For the fourth year running, I returned to Chantilly, VA to attend BrickFair, a convention of adult fans of LEGO (AFOL) to convene and display their original creations built out of LEGO bricks. This year, I was able to spend four full days to experience everything BrickFair had to offer, as well as volunteer and speak again.
In the wee hours of Wednesday night, my friend Mike drove down myself and our friends Bill and Blake to arrive in Chantilly, VA in the bright and sunny morning. There had been some issues with table being delivered the day before, so setup did not begin in earnest for a couple hours. As the returning “Movie/Book/TV” coordinator, I tried to take care of the tables the best I could as the exhibitors tried to set up amidst the chaos. The first day was quite busy as we all set up our exhibits and socialized until the Opening Ceremonies, which included the announcement of the Winter Cottage.
This year, I had four pieces on display. Making an appearance once again was Touristbot 2.0 to take pictures of BrickFair visitors, as well as three new pieces which I will feature in future blogs. The fully working arcade machine that I dubbed BrickCade, a group of Marvel’s Avengers from the movie based on Gregory Littley’s Post-It Note Avenger designs, and the Quick Stop convenience store from the movie Clerks.
Friday was another day of setting up, but activities began for the attendees. There were assorted talks and games during the day and into the evening. Like the previous few years, I gave a talk this year again. My talk was “Building Your Own Bricks: 3D Printing and LEGO.” While I was told it was informative and people enjoyed the information, I admit I was not as prepared as I should have been because of all the hours spent working on the BrickCade took away from my preparation time. I also had a Makerbot to display, thanks to a loan from Roger Wu, but unfortunately it was not working. Being part of the NY tech scene, it is common for me to see them, but those who don’t have such access appreciated seeing one in person, even if it was disconnected.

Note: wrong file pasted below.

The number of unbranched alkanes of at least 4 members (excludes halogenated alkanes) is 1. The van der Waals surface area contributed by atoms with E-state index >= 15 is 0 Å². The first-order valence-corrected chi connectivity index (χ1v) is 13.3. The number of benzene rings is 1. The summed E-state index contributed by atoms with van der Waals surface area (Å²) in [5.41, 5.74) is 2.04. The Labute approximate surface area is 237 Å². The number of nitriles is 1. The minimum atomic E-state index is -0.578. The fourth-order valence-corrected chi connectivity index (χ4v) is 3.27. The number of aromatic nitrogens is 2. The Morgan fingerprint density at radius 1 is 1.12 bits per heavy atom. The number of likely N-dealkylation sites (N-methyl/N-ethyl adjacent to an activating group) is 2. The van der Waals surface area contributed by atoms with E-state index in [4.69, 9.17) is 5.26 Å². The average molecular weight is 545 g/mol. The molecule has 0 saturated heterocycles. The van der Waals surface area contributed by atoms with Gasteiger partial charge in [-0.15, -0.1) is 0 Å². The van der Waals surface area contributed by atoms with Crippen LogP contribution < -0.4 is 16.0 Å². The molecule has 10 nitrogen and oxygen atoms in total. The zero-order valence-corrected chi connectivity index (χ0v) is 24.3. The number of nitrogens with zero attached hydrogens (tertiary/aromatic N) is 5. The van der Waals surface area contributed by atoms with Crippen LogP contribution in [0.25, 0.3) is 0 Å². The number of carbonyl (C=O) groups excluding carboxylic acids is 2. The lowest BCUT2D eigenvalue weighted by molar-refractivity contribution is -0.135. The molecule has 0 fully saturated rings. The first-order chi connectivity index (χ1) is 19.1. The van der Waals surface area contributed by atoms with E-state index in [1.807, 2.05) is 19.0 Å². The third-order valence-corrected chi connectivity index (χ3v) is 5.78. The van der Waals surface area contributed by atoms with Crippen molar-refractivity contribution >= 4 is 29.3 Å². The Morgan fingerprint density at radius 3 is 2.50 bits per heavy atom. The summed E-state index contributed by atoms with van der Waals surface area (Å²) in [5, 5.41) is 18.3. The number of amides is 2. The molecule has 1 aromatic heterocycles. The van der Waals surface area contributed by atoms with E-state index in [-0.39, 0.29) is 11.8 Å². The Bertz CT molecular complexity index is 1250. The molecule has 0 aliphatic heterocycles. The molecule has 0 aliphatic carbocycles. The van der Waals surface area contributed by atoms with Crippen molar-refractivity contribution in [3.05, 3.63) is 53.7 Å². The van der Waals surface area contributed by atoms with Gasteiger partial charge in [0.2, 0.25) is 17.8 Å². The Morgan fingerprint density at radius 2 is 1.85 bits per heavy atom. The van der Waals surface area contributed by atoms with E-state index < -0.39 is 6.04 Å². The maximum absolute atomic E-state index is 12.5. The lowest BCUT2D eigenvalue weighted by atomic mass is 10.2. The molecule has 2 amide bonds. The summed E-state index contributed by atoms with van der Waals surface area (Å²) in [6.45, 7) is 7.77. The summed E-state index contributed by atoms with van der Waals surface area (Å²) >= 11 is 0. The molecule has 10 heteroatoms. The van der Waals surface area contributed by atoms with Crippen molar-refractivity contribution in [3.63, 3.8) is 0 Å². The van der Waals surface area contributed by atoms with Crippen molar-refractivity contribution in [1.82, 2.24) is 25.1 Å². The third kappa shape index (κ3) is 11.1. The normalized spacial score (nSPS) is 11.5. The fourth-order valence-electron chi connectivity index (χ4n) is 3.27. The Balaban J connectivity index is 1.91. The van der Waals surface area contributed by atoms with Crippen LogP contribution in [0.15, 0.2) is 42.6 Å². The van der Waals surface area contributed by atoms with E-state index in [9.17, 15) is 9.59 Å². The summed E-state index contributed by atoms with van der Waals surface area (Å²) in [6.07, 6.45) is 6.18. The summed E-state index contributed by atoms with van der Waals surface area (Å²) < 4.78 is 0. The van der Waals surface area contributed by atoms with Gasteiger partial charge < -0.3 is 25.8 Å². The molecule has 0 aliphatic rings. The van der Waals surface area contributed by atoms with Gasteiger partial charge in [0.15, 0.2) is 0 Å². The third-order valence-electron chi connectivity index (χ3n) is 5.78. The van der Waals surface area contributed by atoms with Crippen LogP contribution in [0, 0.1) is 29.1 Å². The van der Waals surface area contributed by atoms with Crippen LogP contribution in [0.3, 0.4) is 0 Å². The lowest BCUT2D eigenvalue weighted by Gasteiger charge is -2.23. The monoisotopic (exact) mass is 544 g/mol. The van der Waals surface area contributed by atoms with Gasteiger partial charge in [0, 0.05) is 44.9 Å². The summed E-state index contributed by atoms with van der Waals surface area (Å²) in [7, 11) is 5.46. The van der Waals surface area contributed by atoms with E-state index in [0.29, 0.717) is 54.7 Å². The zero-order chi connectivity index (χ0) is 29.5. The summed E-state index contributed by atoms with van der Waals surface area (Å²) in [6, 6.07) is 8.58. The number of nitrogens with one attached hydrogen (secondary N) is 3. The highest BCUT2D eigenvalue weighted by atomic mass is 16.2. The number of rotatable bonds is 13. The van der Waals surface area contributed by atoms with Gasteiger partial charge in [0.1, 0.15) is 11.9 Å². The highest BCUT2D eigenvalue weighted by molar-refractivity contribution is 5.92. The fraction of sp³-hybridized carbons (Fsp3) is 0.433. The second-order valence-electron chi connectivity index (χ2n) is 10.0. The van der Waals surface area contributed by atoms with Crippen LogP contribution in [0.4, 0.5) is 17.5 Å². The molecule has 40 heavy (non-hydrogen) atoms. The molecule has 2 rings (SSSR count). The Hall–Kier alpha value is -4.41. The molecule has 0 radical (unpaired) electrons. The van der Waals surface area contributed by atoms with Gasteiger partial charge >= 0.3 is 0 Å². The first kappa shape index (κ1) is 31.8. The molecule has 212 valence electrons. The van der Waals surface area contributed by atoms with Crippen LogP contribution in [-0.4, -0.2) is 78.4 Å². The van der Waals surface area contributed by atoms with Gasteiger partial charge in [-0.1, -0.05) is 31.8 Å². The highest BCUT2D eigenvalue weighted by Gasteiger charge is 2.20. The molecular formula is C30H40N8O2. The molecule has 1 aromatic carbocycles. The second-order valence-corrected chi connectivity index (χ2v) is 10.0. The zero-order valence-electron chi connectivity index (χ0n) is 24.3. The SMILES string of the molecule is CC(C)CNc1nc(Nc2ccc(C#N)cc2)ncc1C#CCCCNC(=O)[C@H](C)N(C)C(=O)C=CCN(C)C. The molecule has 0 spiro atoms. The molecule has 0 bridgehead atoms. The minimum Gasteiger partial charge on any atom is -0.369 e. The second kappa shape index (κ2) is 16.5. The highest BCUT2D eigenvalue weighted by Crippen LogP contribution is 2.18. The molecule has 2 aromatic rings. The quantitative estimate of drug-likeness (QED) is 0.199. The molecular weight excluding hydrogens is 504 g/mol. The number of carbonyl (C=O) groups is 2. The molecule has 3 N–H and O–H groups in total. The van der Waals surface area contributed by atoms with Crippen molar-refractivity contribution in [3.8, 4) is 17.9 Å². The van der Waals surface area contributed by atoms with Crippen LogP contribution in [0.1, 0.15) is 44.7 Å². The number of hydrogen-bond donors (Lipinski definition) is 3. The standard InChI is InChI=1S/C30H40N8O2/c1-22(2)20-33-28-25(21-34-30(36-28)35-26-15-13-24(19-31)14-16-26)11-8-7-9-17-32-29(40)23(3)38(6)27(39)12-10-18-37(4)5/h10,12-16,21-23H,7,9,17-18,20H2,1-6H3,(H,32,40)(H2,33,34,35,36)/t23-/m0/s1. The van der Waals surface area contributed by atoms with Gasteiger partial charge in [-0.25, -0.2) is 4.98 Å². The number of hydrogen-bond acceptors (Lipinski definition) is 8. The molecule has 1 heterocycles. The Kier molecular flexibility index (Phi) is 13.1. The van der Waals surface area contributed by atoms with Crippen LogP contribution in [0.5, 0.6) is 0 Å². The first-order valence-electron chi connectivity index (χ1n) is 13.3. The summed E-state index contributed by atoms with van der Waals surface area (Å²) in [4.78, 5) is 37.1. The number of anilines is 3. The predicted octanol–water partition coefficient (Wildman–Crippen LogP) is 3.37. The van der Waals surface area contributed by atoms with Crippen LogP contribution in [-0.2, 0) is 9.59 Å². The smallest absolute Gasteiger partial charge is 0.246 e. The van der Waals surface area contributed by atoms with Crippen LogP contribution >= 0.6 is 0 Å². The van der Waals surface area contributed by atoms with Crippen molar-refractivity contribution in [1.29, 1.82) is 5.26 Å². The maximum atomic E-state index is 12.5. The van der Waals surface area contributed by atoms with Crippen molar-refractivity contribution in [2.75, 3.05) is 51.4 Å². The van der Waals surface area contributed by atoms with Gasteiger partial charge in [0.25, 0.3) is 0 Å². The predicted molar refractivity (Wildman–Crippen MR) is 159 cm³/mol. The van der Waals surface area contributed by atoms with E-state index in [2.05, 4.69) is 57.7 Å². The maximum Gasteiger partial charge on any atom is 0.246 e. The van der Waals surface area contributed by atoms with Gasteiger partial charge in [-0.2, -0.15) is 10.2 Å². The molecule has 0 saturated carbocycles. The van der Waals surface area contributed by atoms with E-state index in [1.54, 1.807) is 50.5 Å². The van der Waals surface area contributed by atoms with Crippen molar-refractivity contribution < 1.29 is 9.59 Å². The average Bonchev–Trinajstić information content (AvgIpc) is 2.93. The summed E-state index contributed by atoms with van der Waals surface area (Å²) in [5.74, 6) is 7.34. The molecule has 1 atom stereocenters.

Saturday led us to the first day that was open to the public. The line wrapped around the building for the general public to come and view the LEGO creations. The public hours of 11 to 4 were crowded and exhausting, and everyone was in good spirits, especially after some people waited for over an hour in the hot sun as they queued to get in. Once the public hours were over, the AFOLs were able to return to socializing, playing games, and later in the evening, drinking. At 9pm, the younger attendees were asked to leave so those who were of age could have some time to relax, imbibe adult beverages and play more mature games, like poker, until 2am.
Sunday morning came too quickly and the public returned at 11am. Another five hours of displaying our creations to the public in the convention center, it was time to pack up. Two days of setup and two days of displays broken down in about two hours. With the truck packed and Closing Ceremonies completed, the four of us said our goodbyes to our compatriots of the plastic bricks, stopped for a quick dinner nearby, and headed out on the road back to New York until our triumphant return next year.
Once again, BrickFair was a fun, exhausting weekend. With 1,000 AFOLs displaying and 20,000 members of the public coming through the doors, it was another successful weekend for BrickFair. It will be another year before I see many of my fellow AFOLs and I look forward to seeing what they create in the next year.